by Sandra Hamilton

Journey to Your Cloud: Part 2 – Making your case to the business

Apr 13, 2011
IT Leadership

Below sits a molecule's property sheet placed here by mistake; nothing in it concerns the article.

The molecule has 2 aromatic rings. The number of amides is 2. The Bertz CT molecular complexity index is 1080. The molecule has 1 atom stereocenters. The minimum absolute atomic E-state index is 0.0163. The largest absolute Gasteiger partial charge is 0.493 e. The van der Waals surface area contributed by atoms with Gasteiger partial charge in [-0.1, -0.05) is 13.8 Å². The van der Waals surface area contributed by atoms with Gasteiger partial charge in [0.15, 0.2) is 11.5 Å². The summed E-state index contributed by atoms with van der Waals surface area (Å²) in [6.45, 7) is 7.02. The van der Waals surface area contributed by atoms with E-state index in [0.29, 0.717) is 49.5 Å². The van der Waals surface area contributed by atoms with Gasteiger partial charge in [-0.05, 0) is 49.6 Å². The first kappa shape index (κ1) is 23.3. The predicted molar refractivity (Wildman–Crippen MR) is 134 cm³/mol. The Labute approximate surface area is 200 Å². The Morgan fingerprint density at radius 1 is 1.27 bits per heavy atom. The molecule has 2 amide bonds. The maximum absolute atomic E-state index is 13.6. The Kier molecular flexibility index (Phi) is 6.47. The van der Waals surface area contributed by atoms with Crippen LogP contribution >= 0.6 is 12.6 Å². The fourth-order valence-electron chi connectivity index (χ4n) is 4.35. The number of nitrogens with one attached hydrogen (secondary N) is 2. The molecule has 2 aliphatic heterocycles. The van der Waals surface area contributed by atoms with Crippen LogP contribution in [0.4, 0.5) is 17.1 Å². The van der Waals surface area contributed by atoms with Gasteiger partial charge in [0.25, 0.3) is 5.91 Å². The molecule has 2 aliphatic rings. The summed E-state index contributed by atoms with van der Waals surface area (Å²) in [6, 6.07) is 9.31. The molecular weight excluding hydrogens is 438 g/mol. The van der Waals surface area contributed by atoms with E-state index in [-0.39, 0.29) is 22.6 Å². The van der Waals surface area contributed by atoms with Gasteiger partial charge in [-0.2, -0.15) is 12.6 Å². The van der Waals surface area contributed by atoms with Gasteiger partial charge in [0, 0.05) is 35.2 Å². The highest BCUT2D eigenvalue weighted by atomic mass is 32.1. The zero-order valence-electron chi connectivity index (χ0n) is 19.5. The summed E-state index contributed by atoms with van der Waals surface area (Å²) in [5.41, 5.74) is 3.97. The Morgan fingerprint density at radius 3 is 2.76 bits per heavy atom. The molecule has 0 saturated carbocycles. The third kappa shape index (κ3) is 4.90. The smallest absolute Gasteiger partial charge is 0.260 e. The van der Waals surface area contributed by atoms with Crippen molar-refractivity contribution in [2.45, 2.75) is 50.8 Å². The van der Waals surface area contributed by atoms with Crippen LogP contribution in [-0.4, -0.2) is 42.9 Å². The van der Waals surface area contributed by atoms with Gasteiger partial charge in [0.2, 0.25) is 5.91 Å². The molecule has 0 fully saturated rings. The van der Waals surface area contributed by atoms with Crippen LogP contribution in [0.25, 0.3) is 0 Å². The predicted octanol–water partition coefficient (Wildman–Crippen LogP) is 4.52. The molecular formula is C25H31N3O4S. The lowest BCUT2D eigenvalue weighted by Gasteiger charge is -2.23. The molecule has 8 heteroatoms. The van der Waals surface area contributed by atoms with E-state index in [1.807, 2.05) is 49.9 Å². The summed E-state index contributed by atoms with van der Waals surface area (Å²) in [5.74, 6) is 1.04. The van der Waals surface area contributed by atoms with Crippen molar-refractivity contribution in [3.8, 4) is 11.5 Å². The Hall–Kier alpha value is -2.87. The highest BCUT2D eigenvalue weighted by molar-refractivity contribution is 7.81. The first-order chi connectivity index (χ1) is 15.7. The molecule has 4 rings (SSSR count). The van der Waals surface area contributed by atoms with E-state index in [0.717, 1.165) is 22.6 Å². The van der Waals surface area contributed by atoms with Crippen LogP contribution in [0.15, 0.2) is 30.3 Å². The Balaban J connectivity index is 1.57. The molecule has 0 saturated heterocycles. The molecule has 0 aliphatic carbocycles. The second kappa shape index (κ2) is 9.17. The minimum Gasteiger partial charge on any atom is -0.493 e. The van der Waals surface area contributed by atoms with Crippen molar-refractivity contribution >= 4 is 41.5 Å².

Making your case to the business for cloud transformationPart two… and you are still here! I hope some of the thoughts and the ideas that I shared in my previous post proved useful. My second instalment is for all the CIOs out there that clearly recognize what Cloud can deliver and are now trying to figure out how, in an uncertain economic world, you are going to persuade the business and the CFO to invest in it. Economic uncertainty creates two major problems for anyone looking to implement something new. Firstly, it leads a business to be far more focused on the short term. Even if you can capably demonstrate long term returns – if funding is required in the short term the business is wary to give approval. Secondly there is a far greater aversion to risk and thus anything new or different is usually approached with extreme caution. One way to break down some of these barriers is to divide and conquer. The simple fact is most businesses are not a single entity, but instead a series of independent fiefdoms whose overlords are focused on their own domain rather than the business as a whole. Therefore it is paramount to demonstrate a multitude of carefully conceived benefits to a critical mass of these constituent parts. When the CEO asks his team for their opinion on whether he should make the funds available for a major investment in IT you want the head of HR saying ‘yes – because it will reduce the average cost of recruiting a new employee by 20% and help me get to new talent faster’ or the Sales Director saying ‘yes – it will give my sales team access to more customer intelligence while they’re out on the road so their client meetings will have more impact.’ At the heart of the matter, it’s basically about treating individual departments like clients. You need to understand what they need, what (ideas) they are at least willing to buy into, and clearly demonstrate how the new model can deliver it better and faster. It is also about education. As I mentioned in my previous post there are plenty of business decision-makers out there who think the public cloud model offered by the likes of Google and Amazon could be the definitive answer to all their problems. While it could certainly be the answer to some, if you ask an HR director whether he or she really wants to put sensitive employee data out into the public cloud the answer is most likely “no”. Given time to think about the serious implications of such a move, most will realise it is a lot more complicated than that and fraught with innumerable risk – but we will come on to the issue of security and the role that it plays in defining Cloud strategy later in the series. What we are addressing here is the balance of power when it comes to making IT decisions. A recent report by Gartner predicted that 60% of IT decisions will be made at line of business level by 2016. Finding out what these people want and demonstrating how you can help them will be critical. If the pressure is on costs (which it almost always is) you need to point out that a bunch of disconnected public cloud efforts will not necessarily be cheaper or more effective than a coherent enterprise strategy. Public cloud can deliver cost savings, but are the application functionality and service levels of these providers adequately aligned with diverse business expectations? Does the cloud provider provide the security controls, policies, metrics and transparency you require for effective risk management? Maybe – for some elements of IT – but I would say certainly not for all. The starting point for CIOs to build an actionable and sustainable plan should be plainly obvious — establish the case for cloud transformation, paint a vision for the end-state, and secure a critical mass of sponsorship within the organization among the key business stakeholders. Next time I will be looking a little deeper at the different types of cloud delivery models since getting the mix right for your organisation and IT infrastructure will be critical. By helping the different bits of the business understand what they actually need, you are in a far better position to get this mix right – both in a way that supports them but also in a way that successfully supports you. ——————————————————————————————- EMC has developed a number of valuable and useful assets that can assist you on the journey to your cloud. For more information go to: